Mikael Niemi’s To Cook a Bear was one of those books I dithered about, historical crime fiction not really being my kind of thing, but a combination of the publisher – Maclehose Press whose books are reliably good – and its Swedish setting persuaded me to take the plunge. Set in the far north, Niemi’s novel explores the life of Læstadius, the nineteenth-century founder of an evangelical Revivalist movement still popular today, through a series of brutal murders committed in the pastor’s village.
In 1852 a servant disappears but rather than call in the sheriff, her master turns to the pastor for help. Læstadius is a passionate naturalist who has taught the young Sami boy he’s rescued from destitution and cruelty how to look carefully at the world. Both are outsiders: Jussi makes himself as unobtrusive as possible, his longing for a neighbour’s milkmaid unvoiced; the pastor preaches fire and brimstone aimed at the demon drink, beloved by many of his congregation but antagonising those who stand to lose trade. Convinced by the prospect of a handsome reward, the villagers set a trap for the bear claimed to have taken the missing girl by the sheriff but closer inspection by the pastor and Jussi suggests otherwise, their suspicions confirmed when her body is found. Then another young woman disappears, later found barely alive. The pastor is convinced a violent criminal is on the loose but the sheriff will have none of it setting the scene for a clash that will further deepen the divisions in the parish as, assisted by Jussi, the pastor sets about his investigations, convinced he’s engaged in a battle against evil.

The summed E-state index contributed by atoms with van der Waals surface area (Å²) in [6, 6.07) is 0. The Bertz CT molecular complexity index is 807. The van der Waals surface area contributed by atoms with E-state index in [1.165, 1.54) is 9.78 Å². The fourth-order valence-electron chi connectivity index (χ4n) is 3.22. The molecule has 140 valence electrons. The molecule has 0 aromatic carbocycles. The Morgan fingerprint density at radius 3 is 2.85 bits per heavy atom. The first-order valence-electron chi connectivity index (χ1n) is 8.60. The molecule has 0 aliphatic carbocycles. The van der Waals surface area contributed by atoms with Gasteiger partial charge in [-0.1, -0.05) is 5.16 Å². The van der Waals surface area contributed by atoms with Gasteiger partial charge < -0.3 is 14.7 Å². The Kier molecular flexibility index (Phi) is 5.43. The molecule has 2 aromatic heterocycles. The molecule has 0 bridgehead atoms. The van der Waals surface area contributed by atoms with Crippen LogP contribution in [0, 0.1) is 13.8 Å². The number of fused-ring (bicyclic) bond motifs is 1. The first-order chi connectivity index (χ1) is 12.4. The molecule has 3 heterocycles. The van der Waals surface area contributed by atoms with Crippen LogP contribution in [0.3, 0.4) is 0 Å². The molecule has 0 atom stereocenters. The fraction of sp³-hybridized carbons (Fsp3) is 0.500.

But if libraries exist, do we need churches? The pastor fell silent and I was afraid that he was angry. But when he turned to me there was something else in his eyes, something wandering, vague. Something like fear.
Niemi’s Afterword places his main protagonist in context for those of us unfamiliar with charismatic religion or Swedish history while making clear that his novel is a work of fiction. We see Læstadius through Jussi’s eyes until the book’s last section which switches perspective to the pastor. He’s a complex character, convinced that education is a means to betterment and progress, a champion of social justice and excited by scientific advances yet capable of believing in the devil. With his reverence for the written word, Jussi stands as a testament to the power of literacy, a target for suspicion by those who want to thwart the pastor. Niemi maintains his story’s suspense well – the clever ruses used by the pastor to collect evidence and test his theories were particularly enjoyable – but for me it was its setting and cultural exploration that made this novel such an interesting read. A useful lesson in the value of taking several steps outside my literary comfort zone.
Maclehose Press: London 9780857058928 464 pages Hardback